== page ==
Award-winning author Malinda Lo returns to the Bay Area with another masterful coming-of-queer-age story, this time set against the backdrop of the first major Supreme Court decisions legalizing gay marriage. And almost sixty years after the end of Last Night at the Telegraph Club, Lo’s new novel also offers a glimpse into Lily and Kath’s lives since 1955.
Aria Tang West was looking forward to a summer on Martha’s Vineyard with her best friends — one last round of sand and sun before college. But after a graduation party goes wrong, Aria’s parents exile her to California to stay with her grandmother, artist Joan West. Aria expects boredom, but what she finds is Steph Nichols, her grandmother’s gardener. Soon, Aria is second-guessing who she is and what she wants to be, and a summer that once seemed lost becomes unforgettable — for Aria, her family, and the working-class queer community Steph introduces her to. It’s the kind of summer that changes a life forever.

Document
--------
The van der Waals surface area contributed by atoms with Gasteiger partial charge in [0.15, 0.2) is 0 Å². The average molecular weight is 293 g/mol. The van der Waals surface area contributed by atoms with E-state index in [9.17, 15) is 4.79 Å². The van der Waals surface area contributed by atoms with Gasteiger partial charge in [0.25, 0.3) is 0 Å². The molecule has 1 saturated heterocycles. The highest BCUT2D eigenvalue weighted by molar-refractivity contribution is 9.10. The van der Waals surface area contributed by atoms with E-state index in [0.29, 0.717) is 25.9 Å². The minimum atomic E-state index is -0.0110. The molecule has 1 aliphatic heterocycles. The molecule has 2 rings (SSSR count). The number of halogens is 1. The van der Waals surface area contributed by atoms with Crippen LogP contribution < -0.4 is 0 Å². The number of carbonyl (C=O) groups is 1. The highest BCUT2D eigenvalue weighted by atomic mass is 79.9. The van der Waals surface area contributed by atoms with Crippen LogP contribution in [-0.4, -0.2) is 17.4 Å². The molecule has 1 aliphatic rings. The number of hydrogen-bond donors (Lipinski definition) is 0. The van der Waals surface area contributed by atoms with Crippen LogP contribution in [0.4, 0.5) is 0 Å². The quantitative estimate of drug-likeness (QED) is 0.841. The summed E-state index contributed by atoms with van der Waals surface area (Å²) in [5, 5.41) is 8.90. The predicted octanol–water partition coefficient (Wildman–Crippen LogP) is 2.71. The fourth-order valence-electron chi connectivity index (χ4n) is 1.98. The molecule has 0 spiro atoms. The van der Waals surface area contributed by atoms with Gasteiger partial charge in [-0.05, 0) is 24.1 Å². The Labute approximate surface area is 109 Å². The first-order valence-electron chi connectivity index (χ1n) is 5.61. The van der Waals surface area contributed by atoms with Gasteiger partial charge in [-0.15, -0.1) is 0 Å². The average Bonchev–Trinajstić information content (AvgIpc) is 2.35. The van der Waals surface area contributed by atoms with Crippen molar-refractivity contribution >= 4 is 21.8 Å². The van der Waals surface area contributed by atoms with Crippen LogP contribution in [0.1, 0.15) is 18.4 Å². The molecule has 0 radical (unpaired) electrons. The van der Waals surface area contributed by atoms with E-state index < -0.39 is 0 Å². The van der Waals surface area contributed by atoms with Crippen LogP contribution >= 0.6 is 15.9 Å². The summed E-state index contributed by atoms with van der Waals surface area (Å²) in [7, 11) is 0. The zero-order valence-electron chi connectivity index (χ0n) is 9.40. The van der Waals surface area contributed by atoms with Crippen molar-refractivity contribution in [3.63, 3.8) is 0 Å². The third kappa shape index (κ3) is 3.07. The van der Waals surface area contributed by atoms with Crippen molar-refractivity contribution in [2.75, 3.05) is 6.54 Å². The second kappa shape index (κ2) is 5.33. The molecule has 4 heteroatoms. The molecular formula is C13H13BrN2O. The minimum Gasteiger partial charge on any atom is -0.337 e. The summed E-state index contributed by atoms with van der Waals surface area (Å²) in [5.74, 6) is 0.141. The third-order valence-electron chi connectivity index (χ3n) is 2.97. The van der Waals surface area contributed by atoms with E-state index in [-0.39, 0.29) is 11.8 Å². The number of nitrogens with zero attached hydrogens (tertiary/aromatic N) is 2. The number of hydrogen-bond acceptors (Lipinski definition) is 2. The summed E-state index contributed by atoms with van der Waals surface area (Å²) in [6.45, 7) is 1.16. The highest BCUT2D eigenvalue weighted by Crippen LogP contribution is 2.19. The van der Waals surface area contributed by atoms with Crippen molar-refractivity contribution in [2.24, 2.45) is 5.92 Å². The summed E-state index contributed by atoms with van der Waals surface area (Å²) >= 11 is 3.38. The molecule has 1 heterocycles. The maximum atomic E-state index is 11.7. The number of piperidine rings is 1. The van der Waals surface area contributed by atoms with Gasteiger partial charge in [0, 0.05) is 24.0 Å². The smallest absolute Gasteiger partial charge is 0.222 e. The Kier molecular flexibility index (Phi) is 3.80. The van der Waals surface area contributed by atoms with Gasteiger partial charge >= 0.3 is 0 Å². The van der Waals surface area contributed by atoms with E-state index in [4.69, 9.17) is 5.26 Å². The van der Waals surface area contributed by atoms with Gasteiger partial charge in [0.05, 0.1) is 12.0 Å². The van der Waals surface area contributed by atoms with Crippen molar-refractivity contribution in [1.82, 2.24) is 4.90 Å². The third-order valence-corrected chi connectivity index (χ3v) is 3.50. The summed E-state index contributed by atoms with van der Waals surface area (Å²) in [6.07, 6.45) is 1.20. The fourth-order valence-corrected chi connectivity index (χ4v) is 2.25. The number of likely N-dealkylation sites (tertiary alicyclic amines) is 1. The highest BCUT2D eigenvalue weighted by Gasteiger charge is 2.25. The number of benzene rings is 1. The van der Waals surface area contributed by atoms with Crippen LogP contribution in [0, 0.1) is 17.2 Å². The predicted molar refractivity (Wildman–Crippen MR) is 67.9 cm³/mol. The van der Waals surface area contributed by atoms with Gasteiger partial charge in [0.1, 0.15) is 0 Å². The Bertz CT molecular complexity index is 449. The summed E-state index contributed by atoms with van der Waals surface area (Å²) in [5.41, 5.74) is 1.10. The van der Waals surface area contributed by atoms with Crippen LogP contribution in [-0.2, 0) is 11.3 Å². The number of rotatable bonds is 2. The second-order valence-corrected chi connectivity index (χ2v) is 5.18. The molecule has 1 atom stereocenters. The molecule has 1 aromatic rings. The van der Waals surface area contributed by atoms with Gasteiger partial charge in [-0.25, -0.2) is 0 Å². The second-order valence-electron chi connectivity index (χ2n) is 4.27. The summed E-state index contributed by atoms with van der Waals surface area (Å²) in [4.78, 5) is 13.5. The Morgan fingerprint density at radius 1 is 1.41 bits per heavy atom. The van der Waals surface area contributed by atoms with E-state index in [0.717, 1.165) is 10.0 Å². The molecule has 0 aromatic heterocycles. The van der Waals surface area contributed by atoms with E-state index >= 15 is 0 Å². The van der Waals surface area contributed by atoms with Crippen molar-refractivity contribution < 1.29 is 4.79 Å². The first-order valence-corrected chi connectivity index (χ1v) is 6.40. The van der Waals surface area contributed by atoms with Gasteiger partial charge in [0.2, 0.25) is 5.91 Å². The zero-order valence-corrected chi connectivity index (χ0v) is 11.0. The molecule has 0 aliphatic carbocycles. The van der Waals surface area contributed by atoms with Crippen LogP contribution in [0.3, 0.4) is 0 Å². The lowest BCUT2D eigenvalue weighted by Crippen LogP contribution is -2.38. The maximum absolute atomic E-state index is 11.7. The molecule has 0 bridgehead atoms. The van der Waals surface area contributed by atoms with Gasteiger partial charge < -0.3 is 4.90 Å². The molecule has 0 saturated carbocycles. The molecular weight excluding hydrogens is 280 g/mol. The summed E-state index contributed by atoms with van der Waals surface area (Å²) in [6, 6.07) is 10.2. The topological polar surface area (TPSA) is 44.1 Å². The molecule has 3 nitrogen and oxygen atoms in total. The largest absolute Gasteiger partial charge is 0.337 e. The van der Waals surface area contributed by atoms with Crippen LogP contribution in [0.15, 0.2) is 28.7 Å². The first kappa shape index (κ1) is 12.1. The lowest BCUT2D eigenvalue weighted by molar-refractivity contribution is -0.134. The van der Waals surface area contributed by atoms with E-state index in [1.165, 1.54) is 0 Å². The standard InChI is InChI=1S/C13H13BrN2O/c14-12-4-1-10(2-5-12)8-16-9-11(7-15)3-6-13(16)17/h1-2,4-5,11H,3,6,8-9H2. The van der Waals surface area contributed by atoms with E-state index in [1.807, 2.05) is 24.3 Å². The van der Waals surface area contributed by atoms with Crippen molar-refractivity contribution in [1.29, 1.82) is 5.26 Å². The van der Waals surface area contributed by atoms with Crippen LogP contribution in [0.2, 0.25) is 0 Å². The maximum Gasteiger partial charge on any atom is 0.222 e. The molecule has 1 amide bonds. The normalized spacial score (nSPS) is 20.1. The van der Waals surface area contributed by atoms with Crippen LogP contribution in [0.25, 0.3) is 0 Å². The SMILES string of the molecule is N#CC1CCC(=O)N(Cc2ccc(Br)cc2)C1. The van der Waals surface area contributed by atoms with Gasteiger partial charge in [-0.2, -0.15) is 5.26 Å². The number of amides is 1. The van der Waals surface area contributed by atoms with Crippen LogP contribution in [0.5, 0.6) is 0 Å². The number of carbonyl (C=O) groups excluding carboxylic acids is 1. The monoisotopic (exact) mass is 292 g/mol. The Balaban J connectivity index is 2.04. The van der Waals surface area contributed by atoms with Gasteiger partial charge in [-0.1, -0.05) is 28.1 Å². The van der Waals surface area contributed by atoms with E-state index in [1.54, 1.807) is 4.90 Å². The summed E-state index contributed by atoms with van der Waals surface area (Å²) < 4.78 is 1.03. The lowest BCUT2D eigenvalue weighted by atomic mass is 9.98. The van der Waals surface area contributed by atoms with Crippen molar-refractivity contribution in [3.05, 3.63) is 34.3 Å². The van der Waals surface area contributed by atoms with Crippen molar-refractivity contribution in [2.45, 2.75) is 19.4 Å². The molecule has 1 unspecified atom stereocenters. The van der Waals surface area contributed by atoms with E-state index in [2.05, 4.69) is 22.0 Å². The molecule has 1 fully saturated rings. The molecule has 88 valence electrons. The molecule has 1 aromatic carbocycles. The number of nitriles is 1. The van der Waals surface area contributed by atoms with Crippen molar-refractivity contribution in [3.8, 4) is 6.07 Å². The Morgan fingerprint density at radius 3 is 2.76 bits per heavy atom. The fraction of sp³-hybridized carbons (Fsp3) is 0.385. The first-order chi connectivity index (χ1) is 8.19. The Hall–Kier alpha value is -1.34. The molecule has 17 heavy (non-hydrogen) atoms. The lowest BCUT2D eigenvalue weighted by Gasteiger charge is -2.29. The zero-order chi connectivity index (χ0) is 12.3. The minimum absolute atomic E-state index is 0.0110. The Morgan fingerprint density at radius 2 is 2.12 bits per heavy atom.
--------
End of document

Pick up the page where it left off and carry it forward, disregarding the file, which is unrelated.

Reasons to read it: If you liked Lo’s Last Night at the Telegraph Club, this one is seemingly different but has many of the same, core themes, like issues surrounding queer identity as well as racism. Overall, both books center self discovery, but this one looks at the current climate as opposed to almost 60 years in the past.
A Minor Chorus by Billy-Ray Belcourt
A debut novel from a rising literary star that brings the modern queer and Indigenous experience into sharp relief.